On March 21, 2012, Justice Scalia authored a unanimous U.S. Supreme Court decision about the ability to seek judicial review of EPA decisions under the Clean Water Act. In Sackett v. EPA, the Court does not actually decide the merits because the issue before the Court includes only whether and when a court may hear a case challenging an EPA compliance order. Nevertheless, the Court takes the opportunity to provide a nice overview of the Clean Water Act, including a discussion of the recent case law regarding the definition of “navigable waters,” which begins with the 1985 Riverview Bayside case and continues through the 2001 Solid Waste Agency of Northern Cook County (SWANCC) case to the 2006 Rapanos case.
The Clean Water Act prohibits discharges of any pollutant into navigable waters without a permit. Defining navigable waters, however, has always been a critical part of Clean Water Act litigation. The three cases mentioned above have all attempted to provide guidance regarding the definition, but have really only muddied the waters. As Justice Scalia notes in Sackett, the Chief Justice was concerned that the Rapanos would leave interested parties without a clear understanding of navigable waters and would force them to feel their way on a case-by-case basis. That is precisely what Justice Scalia fears is happening in Sackett.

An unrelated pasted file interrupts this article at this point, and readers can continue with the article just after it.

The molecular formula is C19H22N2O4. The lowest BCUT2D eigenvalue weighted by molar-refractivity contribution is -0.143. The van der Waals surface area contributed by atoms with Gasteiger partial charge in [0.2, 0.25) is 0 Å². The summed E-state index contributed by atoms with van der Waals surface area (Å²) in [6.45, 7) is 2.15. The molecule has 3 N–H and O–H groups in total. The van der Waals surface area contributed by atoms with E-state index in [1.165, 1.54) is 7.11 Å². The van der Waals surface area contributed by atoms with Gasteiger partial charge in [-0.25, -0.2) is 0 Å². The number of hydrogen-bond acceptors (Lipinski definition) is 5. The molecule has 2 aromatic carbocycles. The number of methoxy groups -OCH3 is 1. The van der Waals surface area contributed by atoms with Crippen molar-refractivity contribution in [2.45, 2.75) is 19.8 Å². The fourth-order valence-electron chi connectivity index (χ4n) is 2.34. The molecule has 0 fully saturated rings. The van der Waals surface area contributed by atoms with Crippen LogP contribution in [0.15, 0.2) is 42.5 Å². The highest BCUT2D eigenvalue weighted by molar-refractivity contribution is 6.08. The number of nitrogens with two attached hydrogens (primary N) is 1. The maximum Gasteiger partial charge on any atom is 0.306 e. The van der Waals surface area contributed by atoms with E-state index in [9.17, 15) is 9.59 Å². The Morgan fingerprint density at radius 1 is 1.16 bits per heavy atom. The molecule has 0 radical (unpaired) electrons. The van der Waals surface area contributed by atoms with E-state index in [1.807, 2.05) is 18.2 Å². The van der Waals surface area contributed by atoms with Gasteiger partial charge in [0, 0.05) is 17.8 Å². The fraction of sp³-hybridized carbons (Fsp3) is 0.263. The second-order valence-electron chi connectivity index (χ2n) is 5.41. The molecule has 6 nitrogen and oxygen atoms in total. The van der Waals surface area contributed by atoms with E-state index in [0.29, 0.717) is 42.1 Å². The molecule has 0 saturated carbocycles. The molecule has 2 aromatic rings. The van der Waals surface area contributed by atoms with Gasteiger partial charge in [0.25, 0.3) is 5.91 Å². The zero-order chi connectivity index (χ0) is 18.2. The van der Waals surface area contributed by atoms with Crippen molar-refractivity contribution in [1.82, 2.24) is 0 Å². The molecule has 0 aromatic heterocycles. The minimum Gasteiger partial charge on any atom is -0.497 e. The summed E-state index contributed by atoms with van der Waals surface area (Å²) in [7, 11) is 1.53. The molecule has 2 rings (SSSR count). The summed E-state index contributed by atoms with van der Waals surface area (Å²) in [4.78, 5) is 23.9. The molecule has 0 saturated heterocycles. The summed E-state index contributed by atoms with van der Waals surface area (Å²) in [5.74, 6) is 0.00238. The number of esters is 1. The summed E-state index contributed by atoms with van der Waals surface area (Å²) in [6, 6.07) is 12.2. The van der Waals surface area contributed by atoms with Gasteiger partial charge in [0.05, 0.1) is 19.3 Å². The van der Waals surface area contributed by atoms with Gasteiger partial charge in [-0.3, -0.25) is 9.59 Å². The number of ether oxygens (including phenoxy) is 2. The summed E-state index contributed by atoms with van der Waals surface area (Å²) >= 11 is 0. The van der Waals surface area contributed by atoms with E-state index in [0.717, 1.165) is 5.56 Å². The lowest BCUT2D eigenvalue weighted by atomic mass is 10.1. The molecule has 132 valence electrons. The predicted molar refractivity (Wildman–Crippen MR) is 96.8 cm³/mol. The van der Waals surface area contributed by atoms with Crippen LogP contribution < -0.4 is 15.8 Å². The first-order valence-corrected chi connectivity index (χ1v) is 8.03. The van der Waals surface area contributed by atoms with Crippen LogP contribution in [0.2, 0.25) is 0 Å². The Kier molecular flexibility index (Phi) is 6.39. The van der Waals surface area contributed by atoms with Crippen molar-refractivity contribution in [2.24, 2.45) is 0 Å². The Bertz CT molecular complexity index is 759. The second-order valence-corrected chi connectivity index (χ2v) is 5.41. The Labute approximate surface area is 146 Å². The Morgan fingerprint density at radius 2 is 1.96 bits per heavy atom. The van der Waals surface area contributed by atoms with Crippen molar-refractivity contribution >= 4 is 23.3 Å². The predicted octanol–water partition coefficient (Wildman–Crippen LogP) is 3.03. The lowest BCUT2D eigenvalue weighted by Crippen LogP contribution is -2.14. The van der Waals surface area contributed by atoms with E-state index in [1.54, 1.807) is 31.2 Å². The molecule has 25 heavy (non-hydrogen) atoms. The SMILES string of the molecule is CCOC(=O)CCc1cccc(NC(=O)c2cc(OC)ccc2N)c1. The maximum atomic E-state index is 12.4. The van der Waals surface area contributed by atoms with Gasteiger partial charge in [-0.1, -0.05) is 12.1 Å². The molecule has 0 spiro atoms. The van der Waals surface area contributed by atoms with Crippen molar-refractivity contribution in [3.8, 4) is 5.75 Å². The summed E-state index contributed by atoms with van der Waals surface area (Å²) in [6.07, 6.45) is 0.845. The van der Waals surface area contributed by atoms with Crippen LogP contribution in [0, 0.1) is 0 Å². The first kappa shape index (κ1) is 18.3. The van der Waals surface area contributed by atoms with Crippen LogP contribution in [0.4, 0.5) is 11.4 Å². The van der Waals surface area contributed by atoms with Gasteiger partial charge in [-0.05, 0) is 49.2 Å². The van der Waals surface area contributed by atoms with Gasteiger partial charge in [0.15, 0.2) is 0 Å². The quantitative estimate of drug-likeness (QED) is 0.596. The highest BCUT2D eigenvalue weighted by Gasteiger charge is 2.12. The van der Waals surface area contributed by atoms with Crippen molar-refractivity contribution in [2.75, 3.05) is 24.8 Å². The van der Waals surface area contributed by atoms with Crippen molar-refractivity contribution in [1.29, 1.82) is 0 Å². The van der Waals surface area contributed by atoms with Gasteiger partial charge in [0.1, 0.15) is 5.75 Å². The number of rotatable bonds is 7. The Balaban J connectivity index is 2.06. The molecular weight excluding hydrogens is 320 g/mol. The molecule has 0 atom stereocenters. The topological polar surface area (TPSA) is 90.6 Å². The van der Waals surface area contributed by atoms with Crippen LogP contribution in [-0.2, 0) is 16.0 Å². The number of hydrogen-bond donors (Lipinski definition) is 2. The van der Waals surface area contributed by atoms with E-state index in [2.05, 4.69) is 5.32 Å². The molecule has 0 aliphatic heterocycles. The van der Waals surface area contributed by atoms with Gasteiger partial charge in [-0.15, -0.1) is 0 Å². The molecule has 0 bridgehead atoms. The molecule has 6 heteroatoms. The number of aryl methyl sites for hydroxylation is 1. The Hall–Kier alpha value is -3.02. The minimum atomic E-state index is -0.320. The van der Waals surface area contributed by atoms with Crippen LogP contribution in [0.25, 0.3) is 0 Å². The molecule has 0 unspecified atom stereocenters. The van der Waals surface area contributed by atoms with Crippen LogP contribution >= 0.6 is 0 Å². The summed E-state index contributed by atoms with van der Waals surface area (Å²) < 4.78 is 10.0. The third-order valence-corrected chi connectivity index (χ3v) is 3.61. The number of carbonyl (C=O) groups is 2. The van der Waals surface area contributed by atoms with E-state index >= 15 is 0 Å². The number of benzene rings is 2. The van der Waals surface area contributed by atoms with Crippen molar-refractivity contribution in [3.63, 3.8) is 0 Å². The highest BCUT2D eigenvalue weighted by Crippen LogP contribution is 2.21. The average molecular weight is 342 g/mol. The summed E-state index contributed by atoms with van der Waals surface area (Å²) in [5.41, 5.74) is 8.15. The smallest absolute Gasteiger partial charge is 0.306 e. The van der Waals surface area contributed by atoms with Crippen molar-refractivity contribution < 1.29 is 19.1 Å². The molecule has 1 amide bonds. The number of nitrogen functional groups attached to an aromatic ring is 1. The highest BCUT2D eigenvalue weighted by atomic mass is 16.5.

The Sacketts are a couple of private landowners who were cited by the EPA for putting fill material in wetlands on their property that the EPA defined as being adjacent to navigable waters and, therefor, subject to the Clean Water Act. The Sacketts maintain that their property is not subject to the Act. When the Agency denied them a hearing, they sought relief in federal district court. Both the district court and the court of appeals concluded that the Clean Water Act precludes judicial review of compliance orders.
The Supreme Court disagreed. In his opinion, Justice Scalia reasons that the compliance order is a final agency action and that the Sacketts do not have an adequate remedy unless they are allowed to seek judicial review of the compliance order because they are incurring significant financial penalties while waiting to see whether they will be granted a permit from the Army Corps of Engineers.
While this opinion has significant implications for CWA cases, it is also an important case regarding judicial review of agency actions in general, affirming the principle that the Administrative Procedures Act creates a rebuttable presumption in favor of judicial review.
While Justice Scalia has provided an interesting and entertaining opinion, perhaps the best part of the decision is Justice Alito’s concurrence, in which he reveals the depths of his hatred of the Clean Water Act and calls upon Congress to do its job and amend the Act to provide reasonable definitions for the scope of the Act’s jurisdiction. The picture painted by Alito is one in which rogue EPA employees harass innocent landowners by unreasonably applying the Clean Water Act to them and slapping them with “draconian” fines if they do not comply with arbitrary orders. Although anyone working in this field would probably support more clarify regarding the scope of the Act, Justice Alito seems uniquely distrustful of the individuals hired to enforce the Clean Water Act.
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This entry was posted on Wednesday, May 23rd, 2012 at 9:51 pm and is filed under Case Note, Environment. You can follow any responses to this entry through the RSS 2.0 feed. You can leave a response, or trackback from your own site.
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